Steamboat Springs Children were being children Sunday morning as they lined Lincoln Avenue, waiting for the stars of the Saddleback Ranch cattle drive.
"See any cows yet?" a boy in a Cubs cap asked his friends, peering westward toward 13th Street. "Can we at least just get on with the cows?"
A light drizzle misted over hundreds of folks who were tucked into sweatshirts and hats against the chill. A woman struggled to cheer up a boy whose face was as cloudy as the sky.
"I'm going to turn you over and shake you until all the happy bubbles in your toes reach your head," she said, hugging him and laughing.
Parents tried all manner of tactics to amuse the youngsters as the time stretched toward 10:15 a.m. Some were teaching: "Many cows are called cattle," a mom told her son.
Others were checking out
license plates of passing cars: "Montana. Do we have Montana?" a woman asked her crew.
Six-year-old Amber Slusser waited on the lap of her mom, Jenny, near Sixth Street. She stayed pretty patient, just once asking how soon the cows would arrive. Her experience with the cattle drive might have accounted for her relaxed attitude. Her family comes up from Littleton each year, and Amber saw the procession last year.
"I like all the baby cows," she said.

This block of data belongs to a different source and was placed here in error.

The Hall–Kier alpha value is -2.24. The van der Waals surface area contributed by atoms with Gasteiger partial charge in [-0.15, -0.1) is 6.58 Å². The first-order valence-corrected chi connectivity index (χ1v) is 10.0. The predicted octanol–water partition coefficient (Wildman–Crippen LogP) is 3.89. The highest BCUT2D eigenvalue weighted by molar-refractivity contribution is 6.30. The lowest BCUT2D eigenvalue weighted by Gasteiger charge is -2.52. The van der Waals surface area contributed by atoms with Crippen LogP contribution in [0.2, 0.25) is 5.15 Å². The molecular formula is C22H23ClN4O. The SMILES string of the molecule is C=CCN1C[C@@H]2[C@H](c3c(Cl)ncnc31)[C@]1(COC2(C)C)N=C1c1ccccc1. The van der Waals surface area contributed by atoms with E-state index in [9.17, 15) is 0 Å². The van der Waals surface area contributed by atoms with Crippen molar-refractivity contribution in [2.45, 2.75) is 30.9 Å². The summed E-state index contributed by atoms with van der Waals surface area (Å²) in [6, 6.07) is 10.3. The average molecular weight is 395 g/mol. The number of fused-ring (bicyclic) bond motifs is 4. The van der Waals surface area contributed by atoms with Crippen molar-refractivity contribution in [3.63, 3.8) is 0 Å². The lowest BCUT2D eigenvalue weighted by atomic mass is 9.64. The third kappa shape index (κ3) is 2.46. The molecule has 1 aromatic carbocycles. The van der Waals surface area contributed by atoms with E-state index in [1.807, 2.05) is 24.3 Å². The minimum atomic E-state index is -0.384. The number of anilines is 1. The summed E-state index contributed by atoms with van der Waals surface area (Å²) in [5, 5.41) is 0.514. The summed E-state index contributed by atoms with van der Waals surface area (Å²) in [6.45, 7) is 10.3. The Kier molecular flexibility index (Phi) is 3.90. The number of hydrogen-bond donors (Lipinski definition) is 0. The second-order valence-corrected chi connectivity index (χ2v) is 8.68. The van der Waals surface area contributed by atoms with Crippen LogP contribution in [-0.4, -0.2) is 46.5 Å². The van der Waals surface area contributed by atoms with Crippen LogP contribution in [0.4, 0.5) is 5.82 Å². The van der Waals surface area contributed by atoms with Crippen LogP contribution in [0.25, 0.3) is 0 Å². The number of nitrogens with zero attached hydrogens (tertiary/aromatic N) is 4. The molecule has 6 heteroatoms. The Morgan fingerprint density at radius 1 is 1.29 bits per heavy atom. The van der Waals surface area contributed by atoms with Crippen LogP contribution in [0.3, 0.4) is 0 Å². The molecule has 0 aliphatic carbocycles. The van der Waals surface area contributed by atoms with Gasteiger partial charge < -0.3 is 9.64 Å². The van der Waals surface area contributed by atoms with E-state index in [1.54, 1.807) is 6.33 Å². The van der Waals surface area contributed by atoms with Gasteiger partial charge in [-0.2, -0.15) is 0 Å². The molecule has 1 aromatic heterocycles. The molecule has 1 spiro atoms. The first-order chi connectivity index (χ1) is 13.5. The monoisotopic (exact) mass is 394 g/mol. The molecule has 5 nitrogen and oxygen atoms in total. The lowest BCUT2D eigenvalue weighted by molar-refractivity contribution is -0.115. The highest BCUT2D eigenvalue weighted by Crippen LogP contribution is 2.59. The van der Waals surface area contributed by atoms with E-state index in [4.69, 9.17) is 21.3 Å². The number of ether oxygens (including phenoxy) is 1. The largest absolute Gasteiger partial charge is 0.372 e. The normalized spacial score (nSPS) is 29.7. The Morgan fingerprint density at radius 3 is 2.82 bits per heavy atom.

Cowboys and cowgirls finally herded the cattle onto the road just before 10:20 a.m., heading east from 13th Street toward Fifth Street, where they would turn toward the Brent Romick Rodeo Arena.
At that point, several children started suffering from a severe case of the repeats.
"There they are! There they are!" one boy yelled to his family.
"Here they come! Here they come!" another shouted.
"Holy cow," said one boy, grinning. He called his parents' attention to his pun. "Hey, Mom, holy cow."
"Ha," she replied.
Dozens of black, red, brown and white cattle tromped along, sending up cow complaints along the way. The crowd dispersed behind them, with some folks moving east to keep pace with the animals and others heading to breakfast, stores or other shelter.
Melanie Pien and her 10-year-old son, Kai, walked along near the Routt County Courthouse. Kai clutched a white speckled 1-pound jawbreaker and chattered happily.
"Mom, I was the first one to see the cows," Kai said. "I'm famous in the family."
The Piens were visiting from southeastern New York state.
"They don't do this there," Melanie Pien said with a chuckle.
The cattle drive was cool, mother and son agreed. Kai's favorite part was one of the animals leading the way, an impressive-looking beast with enormous horns.
"That was amazing," Pien said of the drive. "It was a lot of fun."
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